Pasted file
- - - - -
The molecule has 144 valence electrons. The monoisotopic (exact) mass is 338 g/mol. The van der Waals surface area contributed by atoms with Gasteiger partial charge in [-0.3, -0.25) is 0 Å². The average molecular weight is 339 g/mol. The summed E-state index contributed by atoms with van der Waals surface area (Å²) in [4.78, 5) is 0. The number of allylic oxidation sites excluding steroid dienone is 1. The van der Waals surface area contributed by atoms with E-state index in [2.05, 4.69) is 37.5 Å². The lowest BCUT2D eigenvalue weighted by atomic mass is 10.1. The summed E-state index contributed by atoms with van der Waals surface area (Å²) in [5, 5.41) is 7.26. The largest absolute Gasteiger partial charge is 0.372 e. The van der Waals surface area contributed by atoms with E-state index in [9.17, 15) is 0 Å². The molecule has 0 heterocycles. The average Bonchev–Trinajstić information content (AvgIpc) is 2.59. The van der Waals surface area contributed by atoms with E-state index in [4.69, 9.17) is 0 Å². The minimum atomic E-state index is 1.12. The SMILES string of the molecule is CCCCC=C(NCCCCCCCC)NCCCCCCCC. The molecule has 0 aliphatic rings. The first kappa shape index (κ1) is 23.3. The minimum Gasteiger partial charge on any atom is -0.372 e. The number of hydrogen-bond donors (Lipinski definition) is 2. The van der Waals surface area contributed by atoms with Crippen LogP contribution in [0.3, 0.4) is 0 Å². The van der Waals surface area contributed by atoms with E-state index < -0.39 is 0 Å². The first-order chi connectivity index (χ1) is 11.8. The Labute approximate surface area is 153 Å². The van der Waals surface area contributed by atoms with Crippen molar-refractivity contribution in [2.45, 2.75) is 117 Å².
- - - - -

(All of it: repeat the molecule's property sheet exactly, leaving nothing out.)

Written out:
The molecule has 144 valence electrons. The monoisotopic (exact) mass is 338 g/mol. The van der Waals surface area contributed by atoms with Gasteiger partial charge in [-0.3, -0.25) is 0 Å². The average molecular weight is 339 g/mol. The summed E-state index contributed by atoms with van der Waals surface area (Å²) in [4.78, 5) is 0. The number of allylic oxidation sites excluding steroid dienone is 1. The van der Waals surface area contributed by atoms with E-state index in [2.05, 4.69) is 37.5 Å². The lowest BCUT2D eigenvalue weighted by atomic mass is 10.1. The summed E-state index contributed by atoms with van der Waals surface area (Å²) in [5, 5.41) is 7.26. The largest absolute Gasteiger partial charge is 0.372 e. The van der Waals surface area contributed by atoms with E-state index in [9.17, 15) is 0 Å². The molecule has 0 heterocycles. The average Bonchev–Trinajstić information content (AvgIpc) is 2.59. The van der Waals surface area contributed by atoms with E-state index in [4.69, 9.17) is 0 Å². The minimum atomic E-state index is 1.12. The SMILES string of the molecule is CCCCC=C(NCCCCCCCC)NCCCCCCCC. The molecule has 0 aliphatic rings. The first kappa shape index (κ1) is 23.3. The minimum Gasteiger partial charge on any atom is -0.372 e. The number of hydrogen-bond donors (Lipinski definition) is 2. The van der Waals surface area contributed by atoms with Crippen LogP contribution in [0.3, 0.4) is 0 Å². The van der Waals surface area contributed by atoms with E-state index < -0.39 is 0 Å². The first-order chi connectivity index (χ1) is 11.8. The Labute approximate surface area is 153 Å². The van der Waals surface area contributed by atoms with Crippen molar-refractivity contribution in [2.45, 2.75) is 117 Å².